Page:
Tenney was just 20 years old when he signed a contract with FaZe Clan stating that the group is entitled to 80 percent of all revenue that Tenney makes through sponsored videos on Twitch and YouTube.

Freedman said that deals like these show just how easily young online-content creators can be exploited. Many young creators are unfamiliar with legal minutiae and can end up signing predatory agreements that can cripple their earnings during their peak years. (Tenney’s suit claims that at one point FaZe Clan signed an 11-year-old gamer and pressured him and his family to lie about his age.) Influencers like Tenney are also not subject to standard worker protections offered to talent in the traditional entertainment industry: They don’t receive paid time off or have a cap on the number of hours they can work in a day. “Because the esports industry is so new, there is little to no regulation or oversight,” Freedman wrote in the complaint. “There are no real organizations such as unions guilds to help protect the content creators/streamers that drive the industry.”

But, Freedman argued, these online-content creators are providing a valuable service and deserve to be fairly compensated for their work. “In no uncertain terms, these gamers are artists, entertainers and content creators — they perform, they act, they direct, they edit and they stream,” the complaint reads.

And there’s no lack of money swirling around the industry. Forbes reported in 2018 that e-sports revenues could reach $1.65 billion by 2021. The influencer-marketing industry is set to reach up to $10 billion by 2020, according to Adweek.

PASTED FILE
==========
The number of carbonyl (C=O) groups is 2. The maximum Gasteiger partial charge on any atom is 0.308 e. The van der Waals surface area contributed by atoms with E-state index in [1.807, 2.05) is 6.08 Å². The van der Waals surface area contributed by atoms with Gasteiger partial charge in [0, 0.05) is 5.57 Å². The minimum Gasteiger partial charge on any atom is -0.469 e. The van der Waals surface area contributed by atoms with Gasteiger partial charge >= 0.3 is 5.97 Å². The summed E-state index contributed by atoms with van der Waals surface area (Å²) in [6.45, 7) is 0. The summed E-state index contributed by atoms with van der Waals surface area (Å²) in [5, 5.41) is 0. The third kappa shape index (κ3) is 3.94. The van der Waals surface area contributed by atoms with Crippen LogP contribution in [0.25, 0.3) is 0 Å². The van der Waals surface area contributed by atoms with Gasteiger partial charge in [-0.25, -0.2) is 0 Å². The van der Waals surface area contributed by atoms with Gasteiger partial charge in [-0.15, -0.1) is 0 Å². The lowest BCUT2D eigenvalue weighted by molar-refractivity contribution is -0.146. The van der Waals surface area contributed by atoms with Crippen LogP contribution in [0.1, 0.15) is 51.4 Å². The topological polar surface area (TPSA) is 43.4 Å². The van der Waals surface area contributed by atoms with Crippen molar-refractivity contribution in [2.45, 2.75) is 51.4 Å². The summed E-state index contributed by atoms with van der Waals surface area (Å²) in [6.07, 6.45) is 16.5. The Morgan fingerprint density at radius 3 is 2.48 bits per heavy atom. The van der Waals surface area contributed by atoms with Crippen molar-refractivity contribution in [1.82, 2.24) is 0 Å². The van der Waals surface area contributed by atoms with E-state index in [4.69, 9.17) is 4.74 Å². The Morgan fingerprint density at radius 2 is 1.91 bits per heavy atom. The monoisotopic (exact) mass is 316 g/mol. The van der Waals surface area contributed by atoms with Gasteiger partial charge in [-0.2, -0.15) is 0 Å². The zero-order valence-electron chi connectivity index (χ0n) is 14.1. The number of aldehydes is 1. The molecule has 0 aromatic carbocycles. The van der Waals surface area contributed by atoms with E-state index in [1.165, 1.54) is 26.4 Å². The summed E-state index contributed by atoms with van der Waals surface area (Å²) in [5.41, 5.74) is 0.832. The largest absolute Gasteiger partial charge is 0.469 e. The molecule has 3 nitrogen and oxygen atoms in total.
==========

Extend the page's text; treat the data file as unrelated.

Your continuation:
Tenney’s lawsuit comes at a time when more creators are speaking out about the varying ways the system is stacked against them. In November, a slew of top YouTubers filed lawsuits against Defy Media, a prominent multichannel network that acted as a middleman between creators and brands, after the now-defunct company failed to pay them ad revenue from their videos. Anthony Padilla, a popular YouTuber, says he sold his channel, Smosh, which had 20 million subscribers, to Defy Media for what turned out to be zero dollars because he didn’t read the contract closely enough. “We had no representation. We didn’t understand,” he said in a video last year. “I don’t know if we were purposely taken advantage of, but we were taken advantage of, and that’s my bad.” In 2018, I reported that Speakr, one of the oldest and largest influencer-management platforms that acts as a bridge between brands and influencers, failed to pay at least 20 influencers for work they had done on behalf of brands such as Walmart and 23andMe. Instagram memers have also sought to unionize.

Tenney and his lawyer argued that the lawsuit is about “sending a message” about internet workers’ rights.

“The time is now for content creators, gamers and streamers to stop being taken advantage of through oppressive, unfair and illegal agreements,” Freedman said on Monday. “The significant legal actions taken today will be a wake up call that this behavior will no longer be tolerated. The gaming community deserves a safe environment that allows gamers the freedom to control their own careers.”